Though the number of people arrested is large enough to defy generalization, at least 17% were tied to extremist or fringe movements,[31] including the Proud Boys, Oath Keepers, Three Percenters, and Patriot Front,[32] as well as the Texas Freedom Force.[10] The majority were not affiliated with a specific far-right group and had been more informally radicalized by right-wing Internet, social media, or television.[32][33] At least 15% had ties to the military or law enforcement.[31] About 40% were business owners or white-collar workers; only about 9% were unemployed.[32] A Washington Post review of public records showed that of defendants with enough information to identify financial histories, almost 60% had experienced financial problems over the preceding 20 years.[32] Some 18% had a past bankruptcy (nearly double the rate of the general public), 20% had prior eviction and foreclosure proceedings, 25% had been sued by a creditor for not paying money owed; and others had bad debt, delinquent taxes, or tax liens.[32] Many clearly expressed a belief in the QAnon conspiracy theory.[11] While the majority of those charged were men, 25 women were also charged.[10] Among those whose age was known, the average age was 41 years; the youngest charged was 18, and the oldest was 70.[10] Those who were arrested came from 42 states, with the largest numbers coming from Texas, New York, Florida, and Pennsylvania.[10] At least 27 had previous criminal records;[33] with at least nine having been previously accused of, or convicted of, committing violence against women (including one who had served five years in prison for rape and sexual battery) or had been the subject of domestic violence restraining orders.[34]

Potential legal defense of arrestees

Several individuals in multiple states that have been arrested for their actions during the Capitol storming and riots have utilized the comments of then President Trump in their legal defenses. Others have stated similar comments to friends and family.[35][36] One arrested rioter was quoted by news sources stating, "I feel like I was basically following my president. I was following what we were called to do."[37] An ABC News investigation found that of about two hundred accused individuals facing federal charges, at least fifteen of them have made statements claiming that they had acted based on Trump's encouragement. One such individual, who also threatened to assassinate Rep. Ocasio Cortez during the riot, said, "I believed I was following the instructions of former President Trump. I also left Washington and started back to Texas immediately after President Trump asked us to go home."[38]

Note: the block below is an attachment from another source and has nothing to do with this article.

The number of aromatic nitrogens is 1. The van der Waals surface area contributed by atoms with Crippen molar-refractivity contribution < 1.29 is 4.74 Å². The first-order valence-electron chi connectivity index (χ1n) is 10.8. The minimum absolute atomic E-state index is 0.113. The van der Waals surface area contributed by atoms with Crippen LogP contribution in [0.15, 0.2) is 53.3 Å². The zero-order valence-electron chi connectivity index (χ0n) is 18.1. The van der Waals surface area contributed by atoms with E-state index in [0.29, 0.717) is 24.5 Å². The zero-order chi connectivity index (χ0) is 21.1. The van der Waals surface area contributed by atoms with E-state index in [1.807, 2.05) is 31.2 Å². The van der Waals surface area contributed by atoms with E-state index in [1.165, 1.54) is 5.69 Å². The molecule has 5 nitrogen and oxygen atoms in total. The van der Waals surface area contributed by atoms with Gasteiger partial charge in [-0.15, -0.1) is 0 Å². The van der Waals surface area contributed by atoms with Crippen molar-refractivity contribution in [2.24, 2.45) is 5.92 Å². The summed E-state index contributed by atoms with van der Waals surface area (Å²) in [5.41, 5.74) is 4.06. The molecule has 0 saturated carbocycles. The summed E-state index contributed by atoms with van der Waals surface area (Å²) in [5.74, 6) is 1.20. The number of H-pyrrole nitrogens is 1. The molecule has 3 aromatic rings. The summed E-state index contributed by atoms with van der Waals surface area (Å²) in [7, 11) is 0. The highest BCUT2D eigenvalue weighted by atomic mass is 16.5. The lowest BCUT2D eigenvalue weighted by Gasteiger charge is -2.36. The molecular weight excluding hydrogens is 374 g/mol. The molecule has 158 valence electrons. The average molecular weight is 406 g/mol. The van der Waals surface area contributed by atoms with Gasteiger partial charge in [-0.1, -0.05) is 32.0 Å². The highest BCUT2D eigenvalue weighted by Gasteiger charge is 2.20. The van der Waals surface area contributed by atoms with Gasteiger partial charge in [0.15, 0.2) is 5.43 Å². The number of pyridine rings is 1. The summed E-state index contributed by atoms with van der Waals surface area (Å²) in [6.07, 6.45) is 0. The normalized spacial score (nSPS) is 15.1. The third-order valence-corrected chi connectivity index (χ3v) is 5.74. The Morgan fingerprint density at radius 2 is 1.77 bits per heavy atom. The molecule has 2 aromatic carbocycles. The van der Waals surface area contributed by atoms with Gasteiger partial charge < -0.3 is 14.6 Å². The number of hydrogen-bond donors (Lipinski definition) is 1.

Several others held out for Presidential pardons from Trump prior to him leaving office, such as Jacob Angeli.[39] Albert Watkins, Angeli's lawyer, appeared on CNN in February 2021, and claimed that Angeli and millions of other Americans hung on every word of Trump and that Trump had used "Trump Talk" and propaganda to create the storming of the Capital. He also claimed that while Angeli was in police custody he was going through a process not unlike being deprogrammed from a cult.[40]

A news report from February 2021 reported that at least twenty-nine of the arrested individuals have raised claims that they believed that they were free to enter the Capitol during the riot, as law enforcement officers did not attempt to stop them from entering and never told them they were not allowed to enter the building.[41]